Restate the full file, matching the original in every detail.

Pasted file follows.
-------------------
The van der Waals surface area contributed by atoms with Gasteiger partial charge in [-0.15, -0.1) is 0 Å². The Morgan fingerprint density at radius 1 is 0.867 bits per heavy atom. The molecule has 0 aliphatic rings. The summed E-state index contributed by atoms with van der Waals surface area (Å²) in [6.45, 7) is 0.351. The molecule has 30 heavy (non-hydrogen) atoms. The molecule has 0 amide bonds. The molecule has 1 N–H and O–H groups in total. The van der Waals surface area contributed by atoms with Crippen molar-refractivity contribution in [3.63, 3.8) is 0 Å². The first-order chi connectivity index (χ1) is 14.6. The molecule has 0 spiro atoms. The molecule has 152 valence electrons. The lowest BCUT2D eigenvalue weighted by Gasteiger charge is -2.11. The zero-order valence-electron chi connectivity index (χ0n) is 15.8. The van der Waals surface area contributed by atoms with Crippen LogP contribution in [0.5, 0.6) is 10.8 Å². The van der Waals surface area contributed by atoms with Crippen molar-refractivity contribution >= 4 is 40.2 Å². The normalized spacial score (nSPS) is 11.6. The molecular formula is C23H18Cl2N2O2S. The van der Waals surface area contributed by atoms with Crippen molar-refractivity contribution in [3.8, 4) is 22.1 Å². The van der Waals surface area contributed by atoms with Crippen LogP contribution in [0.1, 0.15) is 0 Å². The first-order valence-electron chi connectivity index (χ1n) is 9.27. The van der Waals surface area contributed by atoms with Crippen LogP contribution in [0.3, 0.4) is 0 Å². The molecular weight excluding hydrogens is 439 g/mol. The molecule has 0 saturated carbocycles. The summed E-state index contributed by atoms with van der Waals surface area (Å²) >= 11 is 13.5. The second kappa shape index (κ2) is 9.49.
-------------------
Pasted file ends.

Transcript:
The van der Waals surface area contributed by atoms with Gasteiger partial charge in [-0.15, -0.1) is 0 Å². The Morgan fingerprint density at radius 1 is 0.867 bits per heavy atom. The molecule has 0 aliphatic rings. The summed E-state index contributed by atoms with van der Waals surface area (Å²) in [6.45, 7) is 0.351. The molecule has 30 heavy (non-hydrogen) atoms. The molecule has 0 amide bonds. The molecule has 1 N–H and O–H groups in total. The van der Waals surface area contributed by atoms with Crippen molar-refractivity contribution in [3.63, 3.8) is 0 Å². The first-order chi connectivity index (χ1) is 14.6. The molecule has 0 spiro atoms. The molecule has 152 valence electrons. The lowest BCUT2D eigenvalue weighted by Gasteiger charge is -2.11. The zero-order valence-electron chi connectivity index (χ0n) is 15.8. The van der Waals surface area contributed by atoms with Crippen LogP contribution in [0.5, 0.6) is 10.8 Å². The van der Waals surface area contributed by atoms with Crippen molar-refractivity contribution >= 4 is 40.2 Å². The normalized spacial score (nSPS) is 11.6. The molecular formula is C23H18Cl2N2O2S. The van der Waals surface area contributed by atoms with Crippen molar-refractivity contribution in [3.8, 4) is 22.1 Å². The van der Waals surface area contributed by atoms with Crippen LogP contribution in [0.1, 0.15) is 0 Å². The first-order valence-electron chi connectivity index (χ1n) is 9.27. The van der Waals surface area contributed by atoms with Crippen LogP contribution in [0.3, 0.4) is 0 Å². The molecular weight excluding hydrogens is 439 g/mol. The molecule has 0 saturated carbocycles. The summed E-state index contributed by atoms with van der Waals surface area (Å²) >= 11 is 13.5. The second kappa shape index (κ2) is 9.49.